FOR IMMEDIATE RELEASE
April 30, 2008
Contact: David Hall, 301-713-3066, ext 191
NOAA Begins Ocean Data Integration Effort
NOAA has launched a major initiative to link together a wealth of ocean observation data from a wide variety of federal and non-federal sources.
The project will make ocean temperature, salinity, water level, current, wind and wave data gathered by NOAA and other organizations easier to access and use than ever before.
“NOAA is proud to lead this national effort to link ocean observations in an easy-to-use, standard format that provides accurate and timely information so people can make informed business and recreational decisions,” said Zdenka Willis, director of the NOAA Integrated Ocean Observing Program. ”NOAA and our partner organizations will use the integrated data to improve forecasts of severe weather and natural hazards, enhance pollution tracking models, and create a more complete picture of our ocean planet.”
NOAA will begin the effort by linking online databases maintained by the NOAA National Data Buoy Center, NOAA Center for Operational Oceanographic Products and Services, and the NOAA CoastWatch Program using Web services and standards developed by Open Geospatial Consortium (OGC), Inc.
“We are pleased to support NOAA in its effort to improve access, integration and use of important ocean observations collected and managed by many organizations,” said OGC President and CEO Mark Reichardt. “The use of interoperable standards to study the ocean ecosystem will help to yield a range of environmental, social and economic benefits.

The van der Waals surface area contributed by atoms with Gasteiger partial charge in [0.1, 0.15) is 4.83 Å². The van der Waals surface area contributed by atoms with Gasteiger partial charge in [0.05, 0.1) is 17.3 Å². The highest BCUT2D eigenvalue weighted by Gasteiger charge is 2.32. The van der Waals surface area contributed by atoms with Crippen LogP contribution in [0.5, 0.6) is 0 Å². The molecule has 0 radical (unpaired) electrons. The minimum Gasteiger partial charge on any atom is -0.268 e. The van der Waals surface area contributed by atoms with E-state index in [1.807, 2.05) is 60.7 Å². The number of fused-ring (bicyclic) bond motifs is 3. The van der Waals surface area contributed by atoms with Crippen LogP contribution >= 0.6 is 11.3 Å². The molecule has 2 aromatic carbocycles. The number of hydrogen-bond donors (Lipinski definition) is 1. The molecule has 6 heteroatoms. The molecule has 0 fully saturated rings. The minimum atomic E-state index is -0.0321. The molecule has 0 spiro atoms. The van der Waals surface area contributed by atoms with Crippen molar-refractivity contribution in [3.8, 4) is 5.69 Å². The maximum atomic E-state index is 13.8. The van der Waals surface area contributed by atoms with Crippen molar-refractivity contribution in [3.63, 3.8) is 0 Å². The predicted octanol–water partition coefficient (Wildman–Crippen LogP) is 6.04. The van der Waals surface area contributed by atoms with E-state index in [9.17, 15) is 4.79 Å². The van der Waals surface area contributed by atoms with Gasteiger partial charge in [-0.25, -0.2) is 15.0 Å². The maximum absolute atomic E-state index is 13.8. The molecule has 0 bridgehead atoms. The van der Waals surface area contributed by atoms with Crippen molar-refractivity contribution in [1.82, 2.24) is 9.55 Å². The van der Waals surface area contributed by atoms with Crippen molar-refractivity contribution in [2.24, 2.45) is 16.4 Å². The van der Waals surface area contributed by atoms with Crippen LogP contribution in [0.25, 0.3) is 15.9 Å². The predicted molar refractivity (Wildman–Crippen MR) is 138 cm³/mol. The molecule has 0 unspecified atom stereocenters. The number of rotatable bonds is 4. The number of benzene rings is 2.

OGC is comprised of more than 350 companies, government agencies, research organizations, and universities participating in a process to develop interoperable web-based specifications and make them publicly available.
The National Oceanic and Atmospheric Administration, an agency of the U.S. Commerce Department, is dedicated to enhancing economic security and national safety through the prediction and research of weather and climate-related events and information service delivery for transportation, and by providing environmental stewardship of our nation's coastal and marine resources. Through the emerging Global Earth Observation System of Systems (GEOSS), NOAA is working with its federal partners, more than 70 countries and the European Commission to develop a global monitoring network that is as integrated as the planet it observes, predicts and protects.
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On the Web:
NOAA National Ocean Service: http://www.oceanservice.noaa.gov
NOAA Integrated Ocean Observing Program: http://www.ioos.noaa.gov
Revised July 12, 2012
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